Which Joe gave his name to ‘sloppy joes’? We look at five interesting sandwiches and their lexical origins.
1(in rugby union) the forward at the back of the scrum.
- ‘Manuel Dallan picked up the ball after Canada fluffed a scrum and popped it to the number eight to bundle his way over the line.’
- ‘They have a good number eight and a fly half who is one of the best goal kickers in the league.’
- ‘Orrell struck back almost immediately and with Drew Hickey picking up at the back of a scrum, the number eight spun out of a tackle to claim a try.’
- ‘The second half saw the home team continually threaten the Newry line and from a five-meter scrum their number eight picked up and drove hard towards the line before passing the ball to the scrum half.’
- ‘Pock remained in the driving seat and Allen kicked a penalty then converted John Ainslie's try when the number eight powered over from a scrum.’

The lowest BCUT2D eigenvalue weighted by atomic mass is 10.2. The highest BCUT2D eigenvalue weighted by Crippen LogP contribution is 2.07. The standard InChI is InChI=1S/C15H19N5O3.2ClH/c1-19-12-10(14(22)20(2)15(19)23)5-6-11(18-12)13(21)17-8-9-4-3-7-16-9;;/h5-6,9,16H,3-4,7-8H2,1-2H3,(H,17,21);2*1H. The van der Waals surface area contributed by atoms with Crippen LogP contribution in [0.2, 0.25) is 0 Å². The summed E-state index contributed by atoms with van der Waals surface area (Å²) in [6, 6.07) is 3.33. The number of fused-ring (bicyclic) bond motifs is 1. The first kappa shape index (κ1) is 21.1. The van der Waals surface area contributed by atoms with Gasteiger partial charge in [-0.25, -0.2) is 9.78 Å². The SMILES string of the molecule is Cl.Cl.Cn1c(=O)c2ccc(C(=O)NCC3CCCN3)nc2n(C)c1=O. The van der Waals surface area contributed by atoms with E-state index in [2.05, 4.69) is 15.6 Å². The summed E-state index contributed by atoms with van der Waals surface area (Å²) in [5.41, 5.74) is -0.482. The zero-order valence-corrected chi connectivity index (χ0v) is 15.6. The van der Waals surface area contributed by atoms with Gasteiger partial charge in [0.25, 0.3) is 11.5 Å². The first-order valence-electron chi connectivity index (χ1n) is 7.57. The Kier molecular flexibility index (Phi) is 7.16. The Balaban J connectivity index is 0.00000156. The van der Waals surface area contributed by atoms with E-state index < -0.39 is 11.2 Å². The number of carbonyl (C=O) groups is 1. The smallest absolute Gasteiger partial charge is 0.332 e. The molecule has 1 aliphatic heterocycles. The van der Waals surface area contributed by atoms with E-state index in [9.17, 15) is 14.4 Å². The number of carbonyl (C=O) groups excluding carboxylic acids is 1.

2NZ [mass noun] A wire of 4 mm gauge, used especially for fences.[as modifier] ‘number eight wire’
- ‘‘We built it out of straw, number eight wire and papier mache,’ said Mr Mitchell.’
- ‘New Zealand is a country born out of entrepreneurs and people with a number eight fencing wire mentality of doing things, and we want to encourage that.’
- ‘At that time, there were few public screening opportunities for the underdog, number eight wire, and independent music video.’
- ‘We have even heard it said that ‘the New Zealand pastime of inventing things with number eight wire and a four-by-two is a little romance that needs to be put to bed’.’
- ‘In those days, New Zealanders had a reputation of being able to fix anything with a piece of number eight fencing wire.’
Are you looking for a word for a foolish person? We explore twelve interesting words to describe the dunderheads in your life.
Before you run for the hills, let’s run through a list of ‘run’ expressions that are running through our minds.
The definitions of ‘buddy’ and ‘bro’ in the OED have recently been revised. We explore their history and increase in popularity.